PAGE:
For centuries people have cooked on an open fire and used some form of clay, ceramic, iron or steel vessel to contain the food during the cooking process. In Japan the traditional cookware for hot-pot are called tetsunabe. They are made of clay or cast iron. Throughout the Balkan region they use what is known as a Sac; a bell shaped cooking implement made of ceramic or iron. The Australians found that cast iron has a tendency to be too fragile for the outback country so, they make their cooking pots out of steel and they are called a Bedourei oven. In northern Europe and North America a cooking pot made of cast iron, with a lid is called a Dutch oven. Here is a link to more in-depth reading about the history of the Dutch-oven.
The above picture shows a variety of cast iron cookware including several Dutch ovens. The darker color indicates more thorough seasoning of the iron.
By using a Dutch-oven an adept cook can prepare everything from breads and other baked goods to soups and stews, pan-roasted meats, fried foods and much more. Cast iron is well recognized for its even heating qualities. The key to successfully cooking with cast iron is to regulate the fire.
For over 100 years, Lodge, an American manufacturer of Dutch-Ovens, has been producing quality cast iron cookware. They are a favorite of mine. Their products are sturdy enough to last many generations and they are very useful for both indoor or outdoor cooking. I own many Lodge products in black cast-iron. From searing and braising a pot roast to frying potatoes or fixing French toast for breakfast, I use them regularly when cooking at home. I also use them for camp cooking. Cast-iron Dutch-ovens and other well seasoned cast iron cookware are excellent for use with charcoal briquettes and wood fires alike.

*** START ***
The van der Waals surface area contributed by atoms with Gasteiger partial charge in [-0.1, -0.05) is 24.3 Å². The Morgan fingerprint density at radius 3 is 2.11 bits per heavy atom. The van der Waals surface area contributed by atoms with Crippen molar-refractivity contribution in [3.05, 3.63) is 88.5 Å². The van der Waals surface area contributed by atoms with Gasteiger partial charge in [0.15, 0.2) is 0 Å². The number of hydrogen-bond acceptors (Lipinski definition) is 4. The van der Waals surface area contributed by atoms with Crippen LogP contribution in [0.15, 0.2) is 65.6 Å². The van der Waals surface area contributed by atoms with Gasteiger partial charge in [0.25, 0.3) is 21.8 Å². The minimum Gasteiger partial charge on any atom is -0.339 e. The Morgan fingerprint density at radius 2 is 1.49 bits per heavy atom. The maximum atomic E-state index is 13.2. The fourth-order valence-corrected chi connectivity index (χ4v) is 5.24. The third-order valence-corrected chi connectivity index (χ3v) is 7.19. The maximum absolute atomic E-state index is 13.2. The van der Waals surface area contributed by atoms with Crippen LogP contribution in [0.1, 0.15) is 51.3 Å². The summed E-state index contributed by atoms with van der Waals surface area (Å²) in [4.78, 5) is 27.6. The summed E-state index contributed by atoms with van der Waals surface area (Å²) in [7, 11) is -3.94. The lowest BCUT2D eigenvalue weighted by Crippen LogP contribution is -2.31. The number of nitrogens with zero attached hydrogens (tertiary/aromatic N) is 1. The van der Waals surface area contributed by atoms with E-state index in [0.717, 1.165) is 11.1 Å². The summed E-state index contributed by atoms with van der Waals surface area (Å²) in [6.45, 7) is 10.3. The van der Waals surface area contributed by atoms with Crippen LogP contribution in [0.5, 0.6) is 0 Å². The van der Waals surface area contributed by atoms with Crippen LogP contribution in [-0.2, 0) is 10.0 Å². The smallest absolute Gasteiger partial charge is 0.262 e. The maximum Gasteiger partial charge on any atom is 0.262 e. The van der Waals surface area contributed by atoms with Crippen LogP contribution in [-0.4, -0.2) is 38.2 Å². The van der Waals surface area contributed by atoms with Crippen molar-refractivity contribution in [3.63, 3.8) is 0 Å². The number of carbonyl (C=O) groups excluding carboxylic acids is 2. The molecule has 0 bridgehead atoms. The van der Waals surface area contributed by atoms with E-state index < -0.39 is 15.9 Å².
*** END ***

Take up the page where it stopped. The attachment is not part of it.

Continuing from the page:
On the left is a Lodge 6 Quart Dutch oven and on the right is the Tremontina 7 Quart oval. The rubber coated utensils are used to avoid scratching the enamel surface.
Another type of Dutch-oven is a cast iron pot that has been glazed and fired with enamel. The advantage of the enamel coating is that the iron is now completely sealed. When cooking in cast iron, there is a tendency of certain highly acidic foods to impart a slightly metallic taste. Enamel glazed cast iron prevents that problem. The one limitation is that enamel can not be used on a wood fire or with charcoal briquettes. Enamel cookware also requires a little extra care to ensure that the enamel does not get chipped. So, it is imperative to use only wood utensils or Teflon coated utensils to avoid scratching the enamel surface. In addition to my large black seasoned cast iron Dutch-ovens I have two enamel Dutch-ovens. The larger is a Tremontina 7 quart, oval Dutch-oven and the smaller is a Lodge 6 quart, round. The oval is great for cooking whole duck or chicken and of course, both serve well for seafood and tomato based foods. I also find that the enamel cookware cleans up a little easier. I have to say that all of the Lodge cast iron Dutch-ovens are excellent for outdoor use and for use when cooking non-acidic items, their enamel coated cookware is a lesser quality than Tremontina. The Tremontina is a heavier gauge with a more substantial enamel coating.
In a future article I will share a few recipes for classic Dutch oven cooking.